West Australian children of soldiers who served in the Vietnam War are suffering a range of mysterious illnesses, sparking a call to provide them with more government help.
Vietnam Veterans Association of Australia WA president Richard Williams said he had compiled a dossier of four cases of veterans' children with health problems which he believed were related to their fathers' exposure to toxic chemicals during service in Vietnam.
He also believed the problems were now showing up in the grandchildren of Vietnam veterans.
One of the cases he says rings alarm bells is that of Perth woman Erica Ward, 30, who is battling a range of health conditions.
Mr Williams took Mrs Ward's case to the Department of Veterans' Affairs and the Returned and Services League.
RSL branches in WA, Victoria and NSW, along with the VVAAWA, clubbed together to donate $20,000 to enable Mrs Ward to receive treatment at a clinic in Bali.
"I have little doubt that exposure to toxic herbicides and pesticides in Vietnam is the contributing factor to these ongoing health problems with veterans and their families," Mr Williams said.
Mr Williams said Mrs Ward's family tree showed no evidence of significant health problems until her father Alan Bennett's Vietnam service.
Mr Bennett recalls he was sprayed with pesticides and has since had a range of health problems.
Mrs Ward's doctor has also raised suspicions about the Vietnam link.
The department said it could not comment on Mr Bennett or his children but it was "known that a variety of insecticides were employed by Australian forces in Vietnam".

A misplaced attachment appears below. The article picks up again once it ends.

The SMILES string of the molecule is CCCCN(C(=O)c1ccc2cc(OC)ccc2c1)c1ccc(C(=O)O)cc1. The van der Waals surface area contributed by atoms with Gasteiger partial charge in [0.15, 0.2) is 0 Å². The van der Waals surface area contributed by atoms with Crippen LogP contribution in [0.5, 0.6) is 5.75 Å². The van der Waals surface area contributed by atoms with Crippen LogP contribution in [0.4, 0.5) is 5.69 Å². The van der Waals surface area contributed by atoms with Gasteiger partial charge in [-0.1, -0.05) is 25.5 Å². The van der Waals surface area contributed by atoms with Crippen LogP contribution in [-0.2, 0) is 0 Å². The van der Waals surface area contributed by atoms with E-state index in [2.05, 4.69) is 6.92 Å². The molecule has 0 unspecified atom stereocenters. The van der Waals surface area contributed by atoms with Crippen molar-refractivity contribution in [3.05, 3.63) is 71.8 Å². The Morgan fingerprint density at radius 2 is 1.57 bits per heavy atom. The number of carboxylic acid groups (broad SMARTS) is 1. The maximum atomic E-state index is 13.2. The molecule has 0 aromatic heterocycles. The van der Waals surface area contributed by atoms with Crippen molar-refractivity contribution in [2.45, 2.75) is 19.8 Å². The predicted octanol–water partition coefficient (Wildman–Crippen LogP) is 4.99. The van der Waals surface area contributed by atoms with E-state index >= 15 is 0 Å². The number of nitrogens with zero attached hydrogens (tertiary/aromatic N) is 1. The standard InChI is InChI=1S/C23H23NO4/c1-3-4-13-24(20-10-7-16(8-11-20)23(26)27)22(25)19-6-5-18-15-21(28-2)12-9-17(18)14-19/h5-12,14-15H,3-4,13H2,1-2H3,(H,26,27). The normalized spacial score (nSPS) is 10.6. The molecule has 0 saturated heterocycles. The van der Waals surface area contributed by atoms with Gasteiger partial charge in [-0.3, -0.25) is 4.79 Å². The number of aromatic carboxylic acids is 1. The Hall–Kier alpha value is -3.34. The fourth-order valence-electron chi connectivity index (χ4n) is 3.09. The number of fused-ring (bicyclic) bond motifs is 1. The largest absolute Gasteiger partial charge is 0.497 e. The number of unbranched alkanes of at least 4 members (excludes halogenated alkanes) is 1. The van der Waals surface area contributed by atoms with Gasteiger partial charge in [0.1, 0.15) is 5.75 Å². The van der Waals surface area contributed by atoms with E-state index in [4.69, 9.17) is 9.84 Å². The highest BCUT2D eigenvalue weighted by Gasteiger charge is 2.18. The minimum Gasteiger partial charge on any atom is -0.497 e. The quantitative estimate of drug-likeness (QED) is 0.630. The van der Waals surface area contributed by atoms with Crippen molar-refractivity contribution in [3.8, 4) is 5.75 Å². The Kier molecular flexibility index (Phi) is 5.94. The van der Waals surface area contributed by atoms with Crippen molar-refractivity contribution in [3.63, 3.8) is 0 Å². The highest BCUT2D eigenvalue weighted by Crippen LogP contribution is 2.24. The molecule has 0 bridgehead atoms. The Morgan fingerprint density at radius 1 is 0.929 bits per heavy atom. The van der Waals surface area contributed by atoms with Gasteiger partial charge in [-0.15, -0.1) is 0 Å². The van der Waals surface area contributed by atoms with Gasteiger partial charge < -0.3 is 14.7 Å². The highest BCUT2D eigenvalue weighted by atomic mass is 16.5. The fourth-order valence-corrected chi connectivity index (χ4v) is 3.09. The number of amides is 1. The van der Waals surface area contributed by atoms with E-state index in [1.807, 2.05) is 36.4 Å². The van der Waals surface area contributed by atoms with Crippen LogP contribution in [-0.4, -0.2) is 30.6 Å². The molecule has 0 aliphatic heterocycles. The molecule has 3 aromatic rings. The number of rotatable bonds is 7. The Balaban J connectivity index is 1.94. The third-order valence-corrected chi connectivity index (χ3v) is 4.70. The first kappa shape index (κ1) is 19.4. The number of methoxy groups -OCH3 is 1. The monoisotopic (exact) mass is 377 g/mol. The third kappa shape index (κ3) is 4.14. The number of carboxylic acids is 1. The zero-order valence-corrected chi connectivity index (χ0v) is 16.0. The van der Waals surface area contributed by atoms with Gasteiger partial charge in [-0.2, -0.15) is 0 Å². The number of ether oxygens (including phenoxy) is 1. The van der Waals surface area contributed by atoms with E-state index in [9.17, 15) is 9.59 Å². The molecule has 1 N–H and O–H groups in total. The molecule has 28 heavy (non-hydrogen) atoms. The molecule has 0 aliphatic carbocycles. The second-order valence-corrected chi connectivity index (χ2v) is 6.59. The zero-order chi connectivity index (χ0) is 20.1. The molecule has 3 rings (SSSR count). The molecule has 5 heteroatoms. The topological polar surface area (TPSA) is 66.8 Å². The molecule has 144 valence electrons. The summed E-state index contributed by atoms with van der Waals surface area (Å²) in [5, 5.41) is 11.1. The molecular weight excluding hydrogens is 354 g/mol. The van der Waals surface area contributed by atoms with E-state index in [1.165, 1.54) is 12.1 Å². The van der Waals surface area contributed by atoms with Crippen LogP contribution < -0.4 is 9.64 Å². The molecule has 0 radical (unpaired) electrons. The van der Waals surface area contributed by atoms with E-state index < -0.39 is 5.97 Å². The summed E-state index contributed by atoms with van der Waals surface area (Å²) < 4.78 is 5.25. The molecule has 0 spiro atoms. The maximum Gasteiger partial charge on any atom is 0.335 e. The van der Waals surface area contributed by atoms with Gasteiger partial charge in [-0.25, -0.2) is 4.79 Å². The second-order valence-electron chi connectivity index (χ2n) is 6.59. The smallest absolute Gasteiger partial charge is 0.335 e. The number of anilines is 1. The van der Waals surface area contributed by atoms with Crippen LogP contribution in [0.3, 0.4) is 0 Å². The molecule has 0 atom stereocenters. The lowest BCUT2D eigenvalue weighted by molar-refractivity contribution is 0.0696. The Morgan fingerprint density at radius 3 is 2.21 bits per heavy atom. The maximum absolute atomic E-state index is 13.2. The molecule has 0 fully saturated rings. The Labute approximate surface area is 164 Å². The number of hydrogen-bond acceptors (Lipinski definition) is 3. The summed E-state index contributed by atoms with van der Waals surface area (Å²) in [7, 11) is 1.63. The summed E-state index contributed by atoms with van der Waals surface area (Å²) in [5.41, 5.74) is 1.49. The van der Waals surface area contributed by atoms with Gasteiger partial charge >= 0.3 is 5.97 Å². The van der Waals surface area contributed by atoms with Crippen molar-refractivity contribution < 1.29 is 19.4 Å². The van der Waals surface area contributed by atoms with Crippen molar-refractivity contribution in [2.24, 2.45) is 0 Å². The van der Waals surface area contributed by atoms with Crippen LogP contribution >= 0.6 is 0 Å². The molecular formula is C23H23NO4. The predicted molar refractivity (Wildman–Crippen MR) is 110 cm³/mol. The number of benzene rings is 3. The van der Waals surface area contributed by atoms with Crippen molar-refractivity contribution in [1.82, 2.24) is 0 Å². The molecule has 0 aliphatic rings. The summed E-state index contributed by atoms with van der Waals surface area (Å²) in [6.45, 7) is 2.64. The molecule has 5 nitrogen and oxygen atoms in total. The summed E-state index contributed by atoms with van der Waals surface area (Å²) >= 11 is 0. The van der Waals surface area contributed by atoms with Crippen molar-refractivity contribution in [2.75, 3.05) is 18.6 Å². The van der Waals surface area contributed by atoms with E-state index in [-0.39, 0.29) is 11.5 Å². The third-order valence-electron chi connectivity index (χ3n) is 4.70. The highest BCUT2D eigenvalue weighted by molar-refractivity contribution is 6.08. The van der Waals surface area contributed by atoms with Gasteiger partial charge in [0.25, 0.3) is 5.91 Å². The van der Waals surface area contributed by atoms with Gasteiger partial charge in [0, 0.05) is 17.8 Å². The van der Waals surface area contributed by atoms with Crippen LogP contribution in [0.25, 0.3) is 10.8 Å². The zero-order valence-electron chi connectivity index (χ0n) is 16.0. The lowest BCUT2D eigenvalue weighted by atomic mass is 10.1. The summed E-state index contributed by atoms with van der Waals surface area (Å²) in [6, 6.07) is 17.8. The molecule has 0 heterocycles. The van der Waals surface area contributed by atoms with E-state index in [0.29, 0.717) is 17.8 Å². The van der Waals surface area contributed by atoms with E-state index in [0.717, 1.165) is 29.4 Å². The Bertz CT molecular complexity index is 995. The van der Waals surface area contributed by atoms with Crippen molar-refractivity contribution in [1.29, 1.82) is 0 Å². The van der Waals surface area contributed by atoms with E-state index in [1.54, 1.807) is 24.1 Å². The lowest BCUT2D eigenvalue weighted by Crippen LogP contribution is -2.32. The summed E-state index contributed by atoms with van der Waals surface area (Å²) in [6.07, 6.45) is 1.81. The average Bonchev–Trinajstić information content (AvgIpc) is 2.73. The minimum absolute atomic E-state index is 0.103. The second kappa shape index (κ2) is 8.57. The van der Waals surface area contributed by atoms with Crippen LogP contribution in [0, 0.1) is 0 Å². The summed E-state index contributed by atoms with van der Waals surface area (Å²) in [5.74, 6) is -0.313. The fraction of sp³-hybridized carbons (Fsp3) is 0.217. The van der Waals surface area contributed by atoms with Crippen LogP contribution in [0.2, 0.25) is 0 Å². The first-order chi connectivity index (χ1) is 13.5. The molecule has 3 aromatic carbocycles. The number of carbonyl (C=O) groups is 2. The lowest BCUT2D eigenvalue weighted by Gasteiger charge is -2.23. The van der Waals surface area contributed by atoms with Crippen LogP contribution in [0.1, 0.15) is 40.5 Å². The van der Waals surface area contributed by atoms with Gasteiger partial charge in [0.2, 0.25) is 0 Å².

Compensation and medical treatment for veterans was provided "where the condition is found to be causally related to service", the department said.
It said exposure to some insecticides, Agent Orange and related herbicides were all considered to be relevant factors.
The department said studies in 2000 had found a "higher than expected prevalence of certain conditions among children of Vietnam veterans".
As a result it had set up a support program that offered treatment-related benefits to children of Vietnam veterans who had been diagnosed with spina bifida manifesta, cleft lip, cleft palate, adrenal gland cancer or acute myeloid leukaemia.
Mrs Ward's problems, which relate mainly to painful and debilitating severe nerve damage, do not fall within the recognised conditions.
The department said the Veterans and Veterans Families Counselling Service also had extended counselling.
Mr Williams said too many illnesses suffered by children of veterans did not fall within the range of medical conditions that qualified for support.
The department and Repatriation Medical Authority needed to "widen their horizons and start thinking and looking outside the square".
RSL WA President Graham Edwards said Mrs Ward had suffered "to an extraordinary degree".
"The RSL will always do its best to support veterans and their families," he said.